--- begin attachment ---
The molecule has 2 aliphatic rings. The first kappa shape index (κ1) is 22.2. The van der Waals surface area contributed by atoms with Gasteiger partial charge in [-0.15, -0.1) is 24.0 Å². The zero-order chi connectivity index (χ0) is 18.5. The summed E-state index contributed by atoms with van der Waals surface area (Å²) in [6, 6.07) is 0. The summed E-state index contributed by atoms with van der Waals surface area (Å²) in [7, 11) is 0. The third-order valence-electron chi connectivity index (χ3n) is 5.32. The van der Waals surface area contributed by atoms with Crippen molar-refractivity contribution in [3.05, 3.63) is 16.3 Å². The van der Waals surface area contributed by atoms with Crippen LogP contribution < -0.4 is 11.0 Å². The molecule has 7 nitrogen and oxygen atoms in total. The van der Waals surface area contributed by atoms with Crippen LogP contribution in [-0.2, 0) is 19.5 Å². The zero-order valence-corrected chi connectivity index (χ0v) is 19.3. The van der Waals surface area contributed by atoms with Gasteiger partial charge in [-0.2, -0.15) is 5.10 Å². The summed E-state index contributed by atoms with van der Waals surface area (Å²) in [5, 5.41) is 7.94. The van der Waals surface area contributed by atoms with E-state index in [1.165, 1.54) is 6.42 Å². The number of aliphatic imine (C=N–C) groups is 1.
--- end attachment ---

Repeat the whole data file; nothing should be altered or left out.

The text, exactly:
The molecule has 2 aliphatic rings. The first kappa shape index (κ1) is 22.2. The van der Waals surface area contributed by atoms with Gasteiger partial charge in [-0.15, -0.1) is 24.0 Å². The zero-order chi connectivity index (χ0) is 18.5. The summed E-state index contributed by atoms with van der Waals surface area (Å²) in [6, 6.07) is 0. The summed E-state index contributed by atoms with van der Waals surface area (Å²) in [7, 11) is 0. The third-order valence-electron chi connectivity index (χ3n) is 5.32. The van der Waals surface area contributed by atoms with Crippen molar-refractivity contribution in [3.05, 3.63) is 16.3 Å². The van der Waals surface area contributed by atoms with Crippen LogP contribution < -0.4 is 11.0 Å². The molecule has 7 nitrogen and oxygen atoms in total. The van der Waals surface area contributed by atoms with Crippen LogP contribution in [-0.2, 0) is 19.5 Å². The zero-order valence-corrected chi connectivity index (χ0v) is 19.3. The van der Waals surface area contributed by atoms with Gasteiger partial charge in [-0.2, -0.15) is 5.10 Å². The summed E-state index contributed by atoms with van der Waals surface area (Å²) in [5, 5.41) is 7.94. The van der Waals surface area contributed by atoms with E-state index in [1.165, 1.54) is 6.42 Å². The number of aliphatic imine (C=N–C) groups is 1.